Well, she’s beautiful; she’s got a beautiful head. I think all of us, when we see cows, you don’t see the individual. I knew once we started filming the individual you would see her, but I tried to find a cow that had a very distinct head. And she does, because she’s all white, and she has this little black spot. She also had attitude, and I wanted a cow with attitude.

How was it to deal with the farmers? Did they react with trepidation?

The farmers were fantastic. That’s their reality. They work really hard and do their best for the animals in those circumstances. They’ve been dairy farmers for a really long time. They knew exactly what we were doing. It was all very straight. I wouldn’t want to do it in any other way. I’m not trying to… you know. We went to see them before I came here and said, “There’s going to be a lot written, and people will say all kinds of things. I just want to warn you about that.” I wanted to know their concerns.

One factor that stands out is the lack of human presence; our focus is so much on the cow. Was that always the idea?

It wasn’t minimizing, but basically just being with the cow. I realized early on that her eyes were everything, so I wanted to keep her head in the frame as much as possible. The reason I picked Magda [Kowalczyk, the cinematographer], is because she went to film some cows in Poland, and she did a beautiful job of filming these cows’ heads. I realized from that point to stay with them in their experience.

Have you seen Gunda? How do you feel about the coincidence of these two films, focused on a single animal, coming out so close together?

I haven’t, actually. Perhaps I should have before I came here, but I haven’t seen it yet. I’ve heard about it. I don’t know about that film, but I’ve been doing mine for a very long time. So I think it’s just in the zeitgeist.

It’s clear that the way the food industry operates is not sustainable. Was that part of your motivation for making Cow?

I want it to be received however people want to receive it. The amount of meat that we eat, the sustainability is in question. There are huge problems in the world connected with how much meat we eat. People find it hard to connect with something that isn’t really in their lives. So I think the only way to change those things is for the real big decision-makers to change. I don’t think people will stop eating meat because of the climate. Apparently last year in America was the biggest meat-eating year of all time.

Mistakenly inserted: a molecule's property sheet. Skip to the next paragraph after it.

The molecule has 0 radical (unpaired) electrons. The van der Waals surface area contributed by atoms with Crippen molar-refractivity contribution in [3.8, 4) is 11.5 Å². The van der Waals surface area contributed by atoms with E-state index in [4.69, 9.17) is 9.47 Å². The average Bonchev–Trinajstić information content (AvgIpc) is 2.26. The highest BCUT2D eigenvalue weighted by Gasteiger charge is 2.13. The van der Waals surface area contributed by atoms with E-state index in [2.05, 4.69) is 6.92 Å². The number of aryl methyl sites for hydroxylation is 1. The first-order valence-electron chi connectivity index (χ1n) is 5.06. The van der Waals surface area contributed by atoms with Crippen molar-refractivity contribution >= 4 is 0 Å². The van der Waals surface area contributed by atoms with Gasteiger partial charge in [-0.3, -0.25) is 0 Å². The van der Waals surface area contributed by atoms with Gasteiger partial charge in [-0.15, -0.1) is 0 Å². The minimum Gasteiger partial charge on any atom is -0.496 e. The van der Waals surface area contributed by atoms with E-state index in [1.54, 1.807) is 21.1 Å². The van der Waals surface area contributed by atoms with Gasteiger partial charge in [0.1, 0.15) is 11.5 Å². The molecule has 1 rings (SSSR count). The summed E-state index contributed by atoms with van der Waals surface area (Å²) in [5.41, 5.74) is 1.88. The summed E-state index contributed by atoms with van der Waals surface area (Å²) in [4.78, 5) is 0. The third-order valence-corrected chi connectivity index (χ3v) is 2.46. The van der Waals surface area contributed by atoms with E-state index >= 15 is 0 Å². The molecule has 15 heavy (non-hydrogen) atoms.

Are you vegetarian or vegan?

I’m not going to talk about that because I don’t want it to become about that.

There were a lot of tears at the screening yesterday. How did it feel for you to be there with Luna, knowing what was going to come?

We got very attached to her. The day she died was a difficult day. But there was something beautiful about her death, also. Death is part of it. I got more realistic about things. What I said about getting rid of the romance; it’s really not romantic. The reality is what it is. Some of those things are quite hard things to know, but that’s part of it. We avoid all the uncomfortable things in life. We don’t want to know, but life is uncomfortable sometimes. Life is brutal sometimes. That’s our reality.

In an ideal world, what impact would you want the film to have?

I’m going to let everyone have their own relationship with it. Somebody told me that they heard an influencer from Russia walking down the street yesterday and he was saying, “Hey, everyone! I’ve got a coffee and there’s no milk in it because I’ve just seen Cow.”

Cow premiered at Cannes Film Festival.